An improvement on CAT Tooling is BT Tooling, which looks very similar and can easily be confused with CAT tooling. Like CAT Tooling, BT Tooling comes in a range of sizes and uses the same NMTB body taper. However, BT tooling is symmetrical about the spindle axis, which CAT tooling is not. This gives BT tooling greater stability and balance at high speeds. One other subtle difference between these two toolholders is the thread used to hold the pull stud. CAT Tooling is all Imperial thread and BT Tooling is all Metric thread. Note that this affects the pull stud only, it does not affect the tool that they can hold, both types of tooling are sold to accept both Imperial and metric sized tools.

SK and HSK tooling, sometimes called "Hollow Shank Tooling", is much more common in Europe where it was invented than it is in the United States. It is claimed that HSK tooling is even better than BT Tooling at high speeds. The holding mechanism for HSK tooling is placed within the (hollow) body of the tool and, as spindle speed increases, it expands, gripping the tool more tightly with increasing spindle speed. There is no pull stud with this type of tooling.

The situation is quite different for manual milling machines — there is little standardization. Newer and larger manual machines usually use NMTB tooling. This tooling is somewhat similar to CAT tooling but requires a drawbar within the milling machine. Furthermore, there are a number of variations with NMTB tooling that make interchangeability troublesome.

Boring head on Morse Taper Shank

Two other tool holding systems for manual machines are worthy of note: They are the R8 collet and the Morse Taper #2 collet. Bridgeport Machines of Bridgeport, Connecticut so dominated the milling machine market for such a long time that their machine "The Bridgeport" is virtually synonymous with "Manual milling machine." The bulk of the machines that Bridgeport made from about 1965 onward used an R8 collet system. Prior to that, the bulk of the machines used a Morse Taper #2 collet system.

As an historical footnote: Bridgeport is now owned by Hardinge Brothers of Elmira, New York.



Milling machines evolved from the practice of rotary filing—that is, running a circular cutter with file-like teeth in the headstock of a lathe. Both rotary filing and later true milling were developed in order to reduce the time and effort spent on hand-filing. The full, true story of the milling machine's development will probably never be known, because much of the early development took place in individual shops where generally no one was taking down records for posterity. However, the broad outlines are known. Rotary filing long predated milling. A rotary file by Jacques de Vaucanson, circa 1760, is well known. It is clear that milling machines as a distinct class of machine tool (separate from lathes running rotary files) first appeared between 1814 and 1818. Joseph W. Roe, a respected founding father of machine tool historians, credited Eli Whitney with producing the first true milling machine. However, subsequent scholars, including Robert S. Woodbury and others, suggest that just as much credit belongs to various other inventors, including Robert Johnson, Simeon North, Captain John H. Hall, and Thomas Blanchard. (Several of the men mentioned above are sometimes described on the internet as "the inventor of the first milling machine" or "the inventor of interchangeable parts". Such claims are oversimplified, as these technologies evolved over time among many people.) The two federal armories of the U.S. (Springfield and Harpers Ferry) and the various private armories and inside contractors that shared turnover of skilled workmen with them were the centers of earliest development of true milling machines (as distinct from lathe headstocks tooled up for rotary filing).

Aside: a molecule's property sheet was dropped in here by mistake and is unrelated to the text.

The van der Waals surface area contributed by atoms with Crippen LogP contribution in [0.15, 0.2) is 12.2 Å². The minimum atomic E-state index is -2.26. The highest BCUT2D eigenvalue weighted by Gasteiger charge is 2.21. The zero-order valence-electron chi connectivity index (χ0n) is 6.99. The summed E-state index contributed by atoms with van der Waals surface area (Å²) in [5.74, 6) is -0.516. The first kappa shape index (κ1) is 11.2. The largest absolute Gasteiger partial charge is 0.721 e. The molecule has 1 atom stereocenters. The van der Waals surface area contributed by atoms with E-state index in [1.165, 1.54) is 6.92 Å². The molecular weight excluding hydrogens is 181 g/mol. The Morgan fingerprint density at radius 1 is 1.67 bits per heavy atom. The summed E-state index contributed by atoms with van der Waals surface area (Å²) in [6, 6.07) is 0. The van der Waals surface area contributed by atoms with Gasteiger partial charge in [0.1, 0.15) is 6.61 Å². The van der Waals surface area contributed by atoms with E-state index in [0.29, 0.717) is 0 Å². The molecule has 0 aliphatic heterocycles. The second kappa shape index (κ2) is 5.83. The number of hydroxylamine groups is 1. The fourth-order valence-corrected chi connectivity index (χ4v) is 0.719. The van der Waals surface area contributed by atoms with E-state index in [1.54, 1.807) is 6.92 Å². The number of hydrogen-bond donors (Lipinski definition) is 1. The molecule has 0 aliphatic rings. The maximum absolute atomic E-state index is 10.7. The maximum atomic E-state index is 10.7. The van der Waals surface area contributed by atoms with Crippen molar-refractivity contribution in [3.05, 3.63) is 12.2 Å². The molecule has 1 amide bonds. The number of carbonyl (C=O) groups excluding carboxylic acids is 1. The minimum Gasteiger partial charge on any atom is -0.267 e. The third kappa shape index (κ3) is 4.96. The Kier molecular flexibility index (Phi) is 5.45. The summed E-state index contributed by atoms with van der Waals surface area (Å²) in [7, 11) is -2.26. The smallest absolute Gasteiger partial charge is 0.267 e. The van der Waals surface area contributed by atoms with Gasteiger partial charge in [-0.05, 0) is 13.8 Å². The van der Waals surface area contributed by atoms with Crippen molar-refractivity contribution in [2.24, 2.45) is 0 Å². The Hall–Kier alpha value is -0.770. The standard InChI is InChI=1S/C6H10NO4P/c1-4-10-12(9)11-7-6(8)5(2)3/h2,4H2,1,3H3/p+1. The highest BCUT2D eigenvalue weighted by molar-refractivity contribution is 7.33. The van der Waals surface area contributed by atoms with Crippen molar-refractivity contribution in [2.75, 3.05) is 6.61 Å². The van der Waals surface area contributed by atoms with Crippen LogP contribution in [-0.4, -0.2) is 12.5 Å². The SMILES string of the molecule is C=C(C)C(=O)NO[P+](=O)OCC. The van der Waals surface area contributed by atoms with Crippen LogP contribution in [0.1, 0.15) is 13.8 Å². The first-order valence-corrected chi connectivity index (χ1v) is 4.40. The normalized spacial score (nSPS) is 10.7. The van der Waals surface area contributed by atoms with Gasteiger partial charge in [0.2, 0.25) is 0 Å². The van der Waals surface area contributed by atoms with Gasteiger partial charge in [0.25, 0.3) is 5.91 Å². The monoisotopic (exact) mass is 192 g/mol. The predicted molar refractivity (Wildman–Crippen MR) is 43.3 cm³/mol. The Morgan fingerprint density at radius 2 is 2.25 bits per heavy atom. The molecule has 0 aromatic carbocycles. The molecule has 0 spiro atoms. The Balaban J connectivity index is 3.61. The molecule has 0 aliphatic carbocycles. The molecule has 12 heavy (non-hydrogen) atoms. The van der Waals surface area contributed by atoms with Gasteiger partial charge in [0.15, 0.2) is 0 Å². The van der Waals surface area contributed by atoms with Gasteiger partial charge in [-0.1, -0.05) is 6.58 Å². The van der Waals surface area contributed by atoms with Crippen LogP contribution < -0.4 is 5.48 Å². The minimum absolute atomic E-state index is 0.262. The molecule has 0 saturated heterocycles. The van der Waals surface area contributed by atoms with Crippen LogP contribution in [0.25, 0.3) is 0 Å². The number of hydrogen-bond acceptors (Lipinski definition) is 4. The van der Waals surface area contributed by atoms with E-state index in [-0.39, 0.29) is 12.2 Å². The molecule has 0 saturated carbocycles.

The late teens of the 19th century were a pivotal time in the history of machine tools, as the period of 1814 to 1818 is also the period during which several contemporary pioneers (Fox, Murray, and Roberts) were developing the planer, and as with the milling machine, the work being done in various shops was undocumented for various reasons (partially because of proprietary secrecy, and also simply because no one was taking down records for posterity).

James Nasmyth built a milling machine very advanced for its time between 1829 and 1831. It was tooled to mill the six sides of a hex nut that was mounted in a six-way indexing fixture.

A milling machine built and used in the shop of Gay & Silver (aka Gay, Silver, & Co) in the 1830s was influential because it employed a better method of vertical positioning than earlier machines. For example, Whitney's machine (the one that Roe considered the very first) and others did not make provision for vertical travel of the knee. Evidently the workflow assumption behind this was that the machine would be set up with shims, vise, etc. for a certain part design and successive parts would not require vertical adjustment (or at most would need only shimming). This indicates that the earliest way of thinking about milling machines was as production machines, not toolroom machines.


Some of the key men in milling machine development during this era included Frederick W. Howe, Francis A. Pratt, Elisha K. Root, and others. (These same men during the same era were also busy developing the state of the art in turret lathes. Howe's experience at Gay & Silver in the 1840s acquainted him with early versions of both machine tools. His machine tool designs were later built at Robbins & Lawrence, the Providence Tool Company, and Brown & Sharpe.) The most successful milling machine design to emerge during this era was the Lincoln miller, which rather than being a specific make and model of machine tool is truly a family of tools built by various companies on a common form factor over several decades. It took its name from the first company to put one on the market, George S. Lincoln & Company.